American Society of International Law Proceedings
One of the most distinctive aspects of this economic crisis was the coordinated efforts of nation-states, led by the G-20, to address the crisis within their domestic borders. While globalization has helped to shift the power of the nation-state toward global markets consisting of both state and non-state actors, international institutions governing global markets and free trade consist of representatives of the nation-state. With this financial crisis, it is clear that the nation-state is still in the picture, for it has been the nation-state, with its robust stimulus packages and capital reserves, that has marshaled our slow exit from this financial crisis (at least for now). In terms of trade, though, the nation-state can also be a source of protectionism.
Today I would like to focus on three main observations related to trade that the recent economic crisis has highlighted:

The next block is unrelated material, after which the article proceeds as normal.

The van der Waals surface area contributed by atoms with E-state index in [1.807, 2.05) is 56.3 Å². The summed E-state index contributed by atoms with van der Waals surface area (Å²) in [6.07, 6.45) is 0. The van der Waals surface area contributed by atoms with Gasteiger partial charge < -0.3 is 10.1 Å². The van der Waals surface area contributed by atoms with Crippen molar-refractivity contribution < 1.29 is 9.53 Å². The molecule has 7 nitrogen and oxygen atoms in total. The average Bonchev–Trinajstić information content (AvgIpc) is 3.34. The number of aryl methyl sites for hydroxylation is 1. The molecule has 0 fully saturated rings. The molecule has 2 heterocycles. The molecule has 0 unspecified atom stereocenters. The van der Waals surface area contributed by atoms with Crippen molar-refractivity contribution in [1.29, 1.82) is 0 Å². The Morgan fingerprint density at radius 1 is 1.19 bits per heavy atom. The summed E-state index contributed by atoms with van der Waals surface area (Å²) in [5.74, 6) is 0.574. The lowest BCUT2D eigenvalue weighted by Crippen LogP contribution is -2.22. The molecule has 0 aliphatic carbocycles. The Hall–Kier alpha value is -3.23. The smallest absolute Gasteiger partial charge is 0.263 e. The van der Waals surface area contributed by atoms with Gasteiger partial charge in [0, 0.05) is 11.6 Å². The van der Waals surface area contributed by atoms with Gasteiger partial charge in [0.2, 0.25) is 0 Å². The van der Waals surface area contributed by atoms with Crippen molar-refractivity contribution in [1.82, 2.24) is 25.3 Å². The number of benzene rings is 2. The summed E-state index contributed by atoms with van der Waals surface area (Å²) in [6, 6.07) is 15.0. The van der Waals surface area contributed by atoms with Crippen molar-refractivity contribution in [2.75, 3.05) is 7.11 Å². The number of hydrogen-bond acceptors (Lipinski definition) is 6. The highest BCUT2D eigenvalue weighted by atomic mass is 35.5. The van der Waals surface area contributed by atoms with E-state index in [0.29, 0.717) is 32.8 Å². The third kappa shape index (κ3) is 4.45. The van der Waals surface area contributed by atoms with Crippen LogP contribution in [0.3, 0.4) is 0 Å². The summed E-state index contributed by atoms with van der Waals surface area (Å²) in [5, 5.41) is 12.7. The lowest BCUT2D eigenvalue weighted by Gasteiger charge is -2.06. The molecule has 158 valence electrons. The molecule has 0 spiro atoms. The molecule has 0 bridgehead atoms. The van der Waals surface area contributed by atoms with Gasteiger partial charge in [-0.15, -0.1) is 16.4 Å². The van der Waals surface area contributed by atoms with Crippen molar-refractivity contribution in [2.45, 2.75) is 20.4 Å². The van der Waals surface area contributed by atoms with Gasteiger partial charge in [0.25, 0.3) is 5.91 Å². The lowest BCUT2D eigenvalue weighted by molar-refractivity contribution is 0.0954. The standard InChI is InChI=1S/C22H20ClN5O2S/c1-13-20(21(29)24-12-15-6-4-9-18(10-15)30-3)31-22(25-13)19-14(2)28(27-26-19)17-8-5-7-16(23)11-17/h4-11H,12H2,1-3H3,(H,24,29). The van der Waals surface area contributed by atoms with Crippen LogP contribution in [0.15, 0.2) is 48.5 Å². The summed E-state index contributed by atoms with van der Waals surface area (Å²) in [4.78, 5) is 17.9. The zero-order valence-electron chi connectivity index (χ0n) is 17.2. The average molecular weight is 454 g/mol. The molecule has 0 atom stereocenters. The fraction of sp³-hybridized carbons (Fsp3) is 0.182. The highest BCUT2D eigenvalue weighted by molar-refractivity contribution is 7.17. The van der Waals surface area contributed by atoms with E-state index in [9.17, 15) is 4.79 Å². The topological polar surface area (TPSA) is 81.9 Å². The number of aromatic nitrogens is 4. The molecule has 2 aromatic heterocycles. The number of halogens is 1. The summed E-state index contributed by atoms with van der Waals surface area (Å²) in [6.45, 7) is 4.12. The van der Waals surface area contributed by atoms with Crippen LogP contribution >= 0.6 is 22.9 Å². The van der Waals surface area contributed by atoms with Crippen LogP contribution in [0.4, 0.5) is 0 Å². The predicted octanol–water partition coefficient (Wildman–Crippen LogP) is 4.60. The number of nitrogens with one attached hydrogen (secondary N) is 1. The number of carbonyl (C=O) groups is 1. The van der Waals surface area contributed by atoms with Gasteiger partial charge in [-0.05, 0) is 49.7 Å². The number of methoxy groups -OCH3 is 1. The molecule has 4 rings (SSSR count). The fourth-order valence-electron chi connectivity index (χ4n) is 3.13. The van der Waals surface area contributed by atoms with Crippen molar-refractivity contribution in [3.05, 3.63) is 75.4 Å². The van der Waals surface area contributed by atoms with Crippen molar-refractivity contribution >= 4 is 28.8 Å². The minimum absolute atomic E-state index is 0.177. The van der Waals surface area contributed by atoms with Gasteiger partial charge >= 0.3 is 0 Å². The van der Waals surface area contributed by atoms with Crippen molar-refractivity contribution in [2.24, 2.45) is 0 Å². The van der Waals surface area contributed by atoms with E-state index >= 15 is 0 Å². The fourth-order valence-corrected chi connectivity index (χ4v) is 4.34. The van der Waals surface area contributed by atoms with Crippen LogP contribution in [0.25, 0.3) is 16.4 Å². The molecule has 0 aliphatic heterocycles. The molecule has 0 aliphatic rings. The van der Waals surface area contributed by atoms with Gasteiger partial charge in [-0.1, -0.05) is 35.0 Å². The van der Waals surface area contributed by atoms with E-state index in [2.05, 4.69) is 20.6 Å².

*the emergence of protectionist tendencies by nation-states, particularly in times of economic recessions, as demonstrated by the recent domestic responses to the crisis;
* the central role of the nation-state in its regulatory capacity vis-a-vis international institutions and the free market;
* the role of international institutions, in particular the WTO, which have traditionally been focused on the nation-state, and which raise the question whether they are still the best model for today's more globalized world of state and non-state actors.
I will conclude with some brief points about the role of the WTO as nations move forward in redirecting their economies in various sectors, such as renewable energy and climate change
International Trade and the Financial Crisis Implications of the Global Financial Crisis on International Trade and and Investment Regimes,
Am. Soc'y Int'l L. Proc.
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